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Managing Organizational Behavior: Group Decision-Making

Group decision-making can improve the quality of decisions, provide a variety of perspectives, and assist in developing the skills of the members. Based on the recent meetings I attended, I will describe four problems related to group decision-making. Firstly, I might conclude that I rarely hear the opinions and proposals of all participants. The primary reason is that some people may not have confidence in their professional abilities or knowledge, so they are afraid to express their thoughts in front of the management. Another reason may be the lack of senior management’s engagement, appreciation, and rewards for employees who need to be encouraged for their good work.

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Secondly, the time spent at the meetings is usually productive due to the well-planned agendas and strict organizational procedures. Since time is a limited resource, the management leads the process to ensure that the meeting is concise, productive, and properly organized. Moreover, some senior managers tend to avoid the abundance of feedback/information during the meetings to prevent inaccurate data or “take the easy way out” instead of initiating time-consuming discussions (Sims, 2002). Thus, the rest of the participants miss the opportunity to express their ideas and contribute to the decision-making, so the company’s strategies become based on management’s approach rather than group suggestions.

Thirdly, the decisions are only solid when they are exclusively made by a high-status participant or a senior manager, while groupthink is still a serious concern at the company’s meetings. Groupthink causes cohesive working groups, or colleagues having positive workplace relationships, to search for an agreement rather than make unpopular decisions or criticize inaccurate facts (Sims, 2002). The phenomenon creates issues for the organization as it leads to the distraction of group members, lack of critical analysis, and the reluctance of employees to offer alternative strategies, which might create a conflict.

Finally, the meetings expose the problems with creativity and originality due to their time-limited nature and a strong influence of the senior management. The ideas are not explicitly discouraged, but the group leader dominates the discussions and leaves little chance for other members to speak. The management style in the organization can be defined as reflexive, which means that the primary decision-maker ignores any alternative suggestions to save time. However, the lack of originality and creativity increases the risk of mistakes and insufficient information, which results in a considerable waste of resources.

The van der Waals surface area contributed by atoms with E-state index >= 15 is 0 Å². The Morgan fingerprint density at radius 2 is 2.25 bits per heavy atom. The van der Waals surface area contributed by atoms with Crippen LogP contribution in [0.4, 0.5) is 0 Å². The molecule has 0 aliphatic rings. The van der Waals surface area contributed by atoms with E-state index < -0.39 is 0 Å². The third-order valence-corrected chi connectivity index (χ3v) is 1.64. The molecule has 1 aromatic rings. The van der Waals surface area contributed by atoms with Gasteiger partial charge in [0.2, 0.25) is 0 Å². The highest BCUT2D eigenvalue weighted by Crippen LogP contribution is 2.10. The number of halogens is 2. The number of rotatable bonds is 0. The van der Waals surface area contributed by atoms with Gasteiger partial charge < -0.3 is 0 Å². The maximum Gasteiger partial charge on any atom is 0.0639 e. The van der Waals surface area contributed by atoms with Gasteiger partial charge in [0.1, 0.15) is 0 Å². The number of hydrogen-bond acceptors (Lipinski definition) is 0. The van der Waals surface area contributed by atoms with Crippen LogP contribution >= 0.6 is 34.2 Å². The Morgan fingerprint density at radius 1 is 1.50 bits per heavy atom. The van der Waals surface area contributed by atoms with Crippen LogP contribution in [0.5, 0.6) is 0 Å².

The success or failure of the company depends on the management’s ability to provide adequate results, so the Nominal Group Technique (NGT) might be introduced in the company. In response to the first problem, the NGT will ensure that all voices are equally heard, senior management encourages diversity of opinions and creates a safe environment for all participants. Employees should have an opportunity to communicate honestly with their managers about the needs or problems of the company, even if their opinions do not agree with management’s approach (Sims, 2002). The technique can resolve the second problem, as it helps to spend time productively and review different opinions and ideas before making a decision. The management will still need to allocate some extra time for meetings because proper group decision-making takes more time than the individual type, but it will offer better solutions (Sims, 2002). The NGT can also alleviate the third and the fourth concerns as the process encourages creative participation and consistency but prevents the domination of the leader’s decisions and groupthink that leads to critical errors.


Sims, R. R. (2002). Managing organizational behavior. Greenwood Publishing Group.

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